Lee, M. and McCoughlin, C. (2010) Web 2.0 Based e-Learning: Applying Social Informatics for Tertiary Learning Hershey PA: IGI Global, 415 pp, US$180 hardback

Description (from publisher)

Educational communities today are rapidly increasing their interest in Web 2.0 and e-learning advancements for the enhancement of teaching practices.

Web 2.0-Based E-Learning: Applying Social Informatics for Tertiary Teaching provides a useful and valuable reference to the latest advances in the area of educational technology and e-learning. This innovative book offers an excellent resource for any practitioner, researcher, or academician with an interest in the use of the Web for providing meaningful learning experiences.

Topics Covered

  • Social software
  • Web 2.0 and its implications for e-learning
  • Learner generated contexts
  • Students’ perspectives on personal and distributed learning environments
  • Personal knowledge management
  • University students’ self-motivated blogging
  • Mobile 2.0
  • Podcasting in distance learning
  • Digital natives
  • Web 2.0 and professional development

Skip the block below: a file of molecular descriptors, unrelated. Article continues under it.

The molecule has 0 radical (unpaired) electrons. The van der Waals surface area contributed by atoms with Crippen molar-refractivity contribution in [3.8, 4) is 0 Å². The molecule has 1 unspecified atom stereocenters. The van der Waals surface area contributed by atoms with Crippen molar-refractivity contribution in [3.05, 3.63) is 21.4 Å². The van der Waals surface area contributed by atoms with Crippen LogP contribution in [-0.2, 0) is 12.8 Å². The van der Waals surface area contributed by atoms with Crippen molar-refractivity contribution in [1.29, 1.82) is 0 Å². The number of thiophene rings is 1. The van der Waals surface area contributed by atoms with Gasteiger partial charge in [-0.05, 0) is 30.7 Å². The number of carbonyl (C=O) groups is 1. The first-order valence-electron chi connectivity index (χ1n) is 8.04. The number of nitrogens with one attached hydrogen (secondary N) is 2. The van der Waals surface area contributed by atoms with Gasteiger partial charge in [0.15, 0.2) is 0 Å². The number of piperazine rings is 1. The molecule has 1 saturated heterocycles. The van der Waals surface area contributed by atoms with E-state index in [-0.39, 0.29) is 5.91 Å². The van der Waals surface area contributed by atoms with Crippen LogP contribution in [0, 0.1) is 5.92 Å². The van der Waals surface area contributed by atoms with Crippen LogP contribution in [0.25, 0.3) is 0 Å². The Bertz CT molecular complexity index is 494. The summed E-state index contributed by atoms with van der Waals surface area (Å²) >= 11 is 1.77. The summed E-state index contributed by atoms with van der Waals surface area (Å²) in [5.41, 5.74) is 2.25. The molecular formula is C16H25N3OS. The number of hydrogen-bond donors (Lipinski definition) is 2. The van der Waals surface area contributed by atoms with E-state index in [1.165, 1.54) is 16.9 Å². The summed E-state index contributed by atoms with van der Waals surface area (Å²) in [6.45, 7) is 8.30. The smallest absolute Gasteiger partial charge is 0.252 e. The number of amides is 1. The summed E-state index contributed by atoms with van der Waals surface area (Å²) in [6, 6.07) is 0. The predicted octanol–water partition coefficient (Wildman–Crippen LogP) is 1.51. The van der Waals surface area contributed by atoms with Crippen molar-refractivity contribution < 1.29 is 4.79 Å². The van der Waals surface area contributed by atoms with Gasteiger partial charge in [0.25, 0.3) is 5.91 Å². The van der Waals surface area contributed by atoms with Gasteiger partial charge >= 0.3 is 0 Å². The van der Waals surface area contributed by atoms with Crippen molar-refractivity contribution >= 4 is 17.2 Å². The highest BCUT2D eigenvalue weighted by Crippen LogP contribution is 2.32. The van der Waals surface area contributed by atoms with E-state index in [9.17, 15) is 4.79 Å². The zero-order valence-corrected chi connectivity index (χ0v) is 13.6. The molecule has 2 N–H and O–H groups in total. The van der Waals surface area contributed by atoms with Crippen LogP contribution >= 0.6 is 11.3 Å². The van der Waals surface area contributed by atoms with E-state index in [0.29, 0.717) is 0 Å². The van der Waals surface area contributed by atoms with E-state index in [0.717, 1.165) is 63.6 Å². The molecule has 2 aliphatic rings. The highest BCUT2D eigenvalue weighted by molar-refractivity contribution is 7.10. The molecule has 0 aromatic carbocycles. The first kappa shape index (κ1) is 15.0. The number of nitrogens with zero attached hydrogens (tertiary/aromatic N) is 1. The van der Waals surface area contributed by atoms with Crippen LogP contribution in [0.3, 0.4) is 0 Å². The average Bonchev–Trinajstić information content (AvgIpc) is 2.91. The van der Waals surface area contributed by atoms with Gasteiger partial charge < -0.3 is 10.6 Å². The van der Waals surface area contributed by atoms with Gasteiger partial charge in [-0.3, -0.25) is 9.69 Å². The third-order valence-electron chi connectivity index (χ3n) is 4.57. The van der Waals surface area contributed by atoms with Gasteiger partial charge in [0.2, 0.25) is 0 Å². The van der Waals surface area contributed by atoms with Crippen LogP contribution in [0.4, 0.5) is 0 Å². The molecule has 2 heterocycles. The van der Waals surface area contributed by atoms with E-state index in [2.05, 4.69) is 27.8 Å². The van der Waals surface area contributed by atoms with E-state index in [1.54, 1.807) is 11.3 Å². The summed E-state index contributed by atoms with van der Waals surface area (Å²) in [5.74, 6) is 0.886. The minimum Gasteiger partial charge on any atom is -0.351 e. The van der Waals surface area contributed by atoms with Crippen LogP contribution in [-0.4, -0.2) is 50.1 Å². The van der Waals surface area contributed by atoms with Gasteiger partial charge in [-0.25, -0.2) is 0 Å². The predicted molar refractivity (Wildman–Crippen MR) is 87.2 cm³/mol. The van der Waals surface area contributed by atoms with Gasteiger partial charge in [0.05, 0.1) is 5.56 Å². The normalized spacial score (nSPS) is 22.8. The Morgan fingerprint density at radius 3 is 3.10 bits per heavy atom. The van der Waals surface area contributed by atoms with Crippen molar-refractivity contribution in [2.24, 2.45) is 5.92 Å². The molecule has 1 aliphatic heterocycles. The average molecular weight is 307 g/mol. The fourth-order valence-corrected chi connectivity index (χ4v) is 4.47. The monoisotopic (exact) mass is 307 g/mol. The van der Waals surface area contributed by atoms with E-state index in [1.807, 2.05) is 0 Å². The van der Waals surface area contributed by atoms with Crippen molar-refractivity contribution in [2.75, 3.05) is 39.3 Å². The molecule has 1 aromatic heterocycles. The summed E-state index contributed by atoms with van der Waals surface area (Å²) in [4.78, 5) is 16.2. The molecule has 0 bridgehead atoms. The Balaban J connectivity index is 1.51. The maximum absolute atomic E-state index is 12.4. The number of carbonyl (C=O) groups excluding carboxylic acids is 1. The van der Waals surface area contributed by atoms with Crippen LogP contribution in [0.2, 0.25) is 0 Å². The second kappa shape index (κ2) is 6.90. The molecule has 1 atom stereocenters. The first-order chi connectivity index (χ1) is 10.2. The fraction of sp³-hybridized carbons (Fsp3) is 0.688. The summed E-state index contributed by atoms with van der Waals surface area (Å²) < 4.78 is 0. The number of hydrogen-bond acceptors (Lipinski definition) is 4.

• Comment

    I am one of the chapter authors. A copy of my chapter, ‘Understanding Web 2.0 and its implications for e-Learning’ can be downloaded free from here, with the publisher’s permission. Any comments or feedback on my chapter, or the book in general, will be welcomed.


    1. Back to the Future

    Pages 1-20
    Nada Dabbagh (George Mason University, USA)
    Rick Reo ( George Mason University, USA)
    2. Understanding Web 2.0 and its Implications for E-Learning

    Pages 21-42
    Tony Bates (Tony Bates Associates, Canada)
    3. Pedagogy 2.0

    Pages 43-69
    Catherine McLoughlin (Australian Catholic University, Australia)
    Mark Lee ( Charles Sturt University, Australia)
    4. Learner-Generated Contexts

    Pages 70-84
    Rose Luckin (University of London, UK)
    Wilma Clark ( University of London, UK)
    Fred Garnett ( University of London, UK)
    Andrew Whitworth ( University of Manchester, UK)
    Jon Akass ( Media Citizens Ltd, UK)
    John Cook ( London Metropolitan University, UK)
    Peter Day ( University of Brighton, UK)
    Nigel Ecclesfield ( Becta, UK)
    Tom Hamilton ( University of Sussex, UK)
    Judy Robertson ( Heriot-Watt University, UK)